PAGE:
Close

Motto


Expand

Motto



The motto was originally a war cry or slogan. Mottoes first began to be shown with arms in the 14th and 15th centuries, but were not in general use until the 17th century. Thus the oldest coats of arms generally do not include a motto. Mottoes seldom form part of the grant of arms: Under most heraldic authorities, a motto is an optional component of the coat of arms, and can be added to or changed at will; many families have chosen not to display a motto.

Motto: Nosce Teipsum
Motto Translation: Know thyself.


Close

Trancharte Family Crest Products


Expand

Trancharte Family Crest Products




Close

See Also


Expand

See Also




Close

Citations


Expand

Citations



    Other References

    1. The Norman People and Their Existing Descendants in the British Dominions and the United States Of America. Baltimore: Genealogical Publishing, 1975. Print. (ISBN 0-8063-0636-X).
    2. Colletta, John P. They Came In Ships. Salt Lake City: Ancestry, 1993. Print.
    3. Bowman, George Ernest. The Mayflower Reader A Selection of Articales from The Mayflower Descendent. Baltimore: Genealogical Publishing. Print.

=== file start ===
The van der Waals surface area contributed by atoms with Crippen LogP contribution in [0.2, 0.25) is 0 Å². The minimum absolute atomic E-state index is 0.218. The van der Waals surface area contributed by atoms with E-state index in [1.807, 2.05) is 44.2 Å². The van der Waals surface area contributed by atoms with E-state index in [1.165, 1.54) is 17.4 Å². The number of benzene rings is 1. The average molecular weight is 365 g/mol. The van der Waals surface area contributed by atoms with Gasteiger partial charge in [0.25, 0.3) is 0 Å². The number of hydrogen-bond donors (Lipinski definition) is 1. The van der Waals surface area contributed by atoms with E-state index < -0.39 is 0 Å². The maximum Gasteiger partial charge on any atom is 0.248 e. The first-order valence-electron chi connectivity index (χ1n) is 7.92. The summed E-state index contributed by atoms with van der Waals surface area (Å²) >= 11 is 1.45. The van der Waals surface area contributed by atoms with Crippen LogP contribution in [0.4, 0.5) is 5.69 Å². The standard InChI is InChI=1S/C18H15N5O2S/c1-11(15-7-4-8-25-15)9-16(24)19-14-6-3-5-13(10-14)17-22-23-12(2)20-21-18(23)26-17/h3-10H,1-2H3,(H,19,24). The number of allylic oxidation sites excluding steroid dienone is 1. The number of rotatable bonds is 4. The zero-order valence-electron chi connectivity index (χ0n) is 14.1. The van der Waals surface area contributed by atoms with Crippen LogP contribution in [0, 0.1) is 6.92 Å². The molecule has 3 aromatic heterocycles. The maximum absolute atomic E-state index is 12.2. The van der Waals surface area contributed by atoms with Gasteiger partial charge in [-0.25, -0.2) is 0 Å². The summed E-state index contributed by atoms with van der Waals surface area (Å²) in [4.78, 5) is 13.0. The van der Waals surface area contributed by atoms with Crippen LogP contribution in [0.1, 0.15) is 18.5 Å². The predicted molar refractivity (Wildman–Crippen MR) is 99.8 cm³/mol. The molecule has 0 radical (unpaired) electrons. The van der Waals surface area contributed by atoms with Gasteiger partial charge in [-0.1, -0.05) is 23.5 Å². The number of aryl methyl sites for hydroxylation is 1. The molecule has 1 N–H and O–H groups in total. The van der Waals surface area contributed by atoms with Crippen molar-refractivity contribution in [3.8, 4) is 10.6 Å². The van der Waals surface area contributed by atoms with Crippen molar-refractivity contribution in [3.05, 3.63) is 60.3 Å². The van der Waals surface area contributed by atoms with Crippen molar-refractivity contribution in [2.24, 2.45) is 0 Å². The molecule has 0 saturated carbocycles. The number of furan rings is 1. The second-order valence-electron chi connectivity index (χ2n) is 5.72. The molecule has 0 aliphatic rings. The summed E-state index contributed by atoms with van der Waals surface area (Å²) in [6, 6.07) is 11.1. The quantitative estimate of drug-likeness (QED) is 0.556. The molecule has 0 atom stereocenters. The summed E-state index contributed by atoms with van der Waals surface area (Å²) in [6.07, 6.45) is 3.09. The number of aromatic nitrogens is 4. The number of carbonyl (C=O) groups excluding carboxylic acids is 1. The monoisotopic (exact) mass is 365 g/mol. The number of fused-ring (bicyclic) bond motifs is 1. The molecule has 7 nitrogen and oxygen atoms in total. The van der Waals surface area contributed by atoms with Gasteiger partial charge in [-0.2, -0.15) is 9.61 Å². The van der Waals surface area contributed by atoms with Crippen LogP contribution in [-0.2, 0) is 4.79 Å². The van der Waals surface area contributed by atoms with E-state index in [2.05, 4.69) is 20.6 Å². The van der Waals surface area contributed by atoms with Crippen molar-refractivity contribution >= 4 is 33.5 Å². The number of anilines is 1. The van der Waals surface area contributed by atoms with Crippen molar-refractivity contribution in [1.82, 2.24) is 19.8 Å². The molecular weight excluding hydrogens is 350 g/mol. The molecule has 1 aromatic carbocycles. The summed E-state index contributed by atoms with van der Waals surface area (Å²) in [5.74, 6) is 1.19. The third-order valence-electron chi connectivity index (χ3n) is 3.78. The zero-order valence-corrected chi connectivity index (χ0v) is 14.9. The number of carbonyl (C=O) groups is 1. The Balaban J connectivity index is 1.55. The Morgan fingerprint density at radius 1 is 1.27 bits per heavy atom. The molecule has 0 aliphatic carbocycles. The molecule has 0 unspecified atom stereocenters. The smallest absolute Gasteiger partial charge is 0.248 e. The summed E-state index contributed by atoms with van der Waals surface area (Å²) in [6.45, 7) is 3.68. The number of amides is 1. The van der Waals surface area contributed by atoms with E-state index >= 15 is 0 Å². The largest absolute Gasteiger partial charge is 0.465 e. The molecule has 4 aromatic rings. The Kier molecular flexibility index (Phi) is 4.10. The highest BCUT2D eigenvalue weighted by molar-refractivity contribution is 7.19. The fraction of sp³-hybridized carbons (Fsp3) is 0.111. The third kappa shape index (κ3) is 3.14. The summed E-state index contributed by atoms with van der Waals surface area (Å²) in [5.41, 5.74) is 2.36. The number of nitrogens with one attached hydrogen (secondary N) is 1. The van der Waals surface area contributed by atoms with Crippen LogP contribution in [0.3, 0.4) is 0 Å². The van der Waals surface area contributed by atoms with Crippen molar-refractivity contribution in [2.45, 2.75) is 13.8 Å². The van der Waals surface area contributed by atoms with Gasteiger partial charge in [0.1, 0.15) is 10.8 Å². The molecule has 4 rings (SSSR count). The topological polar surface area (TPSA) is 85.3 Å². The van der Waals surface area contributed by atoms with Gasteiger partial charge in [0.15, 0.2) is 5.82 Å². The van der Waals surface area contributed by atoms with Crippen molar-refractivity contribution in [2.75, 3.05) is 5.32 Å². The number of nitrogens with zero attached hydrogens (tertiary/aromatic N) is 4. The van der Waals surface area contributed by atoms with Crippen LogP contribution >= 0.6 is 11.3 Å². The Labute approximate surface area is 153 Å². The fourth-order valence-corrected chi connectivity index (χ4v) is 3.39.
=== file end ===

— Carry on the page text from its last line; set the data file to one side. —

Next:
4. Fairbairn. Fairbain's book of Crests of the Families of Great Britain and Ireland, 4th Edition 2 volumes in one. Baltimore: Heraldic Book Company, 1968. Print.
    5. Humble, Richard. The Fall of Saxon England. New York: Barnes and Noble, 1975. Print. (ISBN 0-88029-987-8).
    6. Skordas, Guest. Ed. The Early Settlers of Maryland an Index to Names or Immigrants Complied from Records of Land Patents 1633-1680 in the Hall of Records Annapolis, Maryland. Baltimore: Genealogical Publishing, 1968. Print.
    7. Weis, Frederick Lewis, Walter Lee Sheppard and David Faris. Ancestral Roots of Sixty Colonists Who Came to New England Between 1623 and 1650 7th Edition. Baltimore: Genealogical Publishing, 1992. Print. (ISBN 0806313676).
    8. Williams, Dr Ann. And G.H. Martin . Domesday Book A Complete Translation. London: Penguin, 1992. Print. (ISBN 0-141-00523-8).
    9. Bardsley, C.W. A Dictionary of English and Welsh Surnames: With Special American Instances. Wiltshire: Heraldry Today, 1901. Print. (ISBN 0-900455-44-6).
    10. Holt, J.C. Ed. Domesday Studies. Woodbridge: Boydell, 1987. Print. (ISBN 0-85115-477-8).
    11. ...

    The Trancharte Family Crest was acquired from the Houseofnames.com archives. The Trancharte Family Crest was drawn according to heraldic standards based on published blazons. We generally include the oldest published family crest once associated with each surname.

    This page was last modified on 11 September 2013 at 11:37.

    Sign Up

      


    FREE SHIPPING on orders of $85 or more
    House of Names on Facebook
    Follow Houseofnames on Twitter
    Houseofnames on Pinterest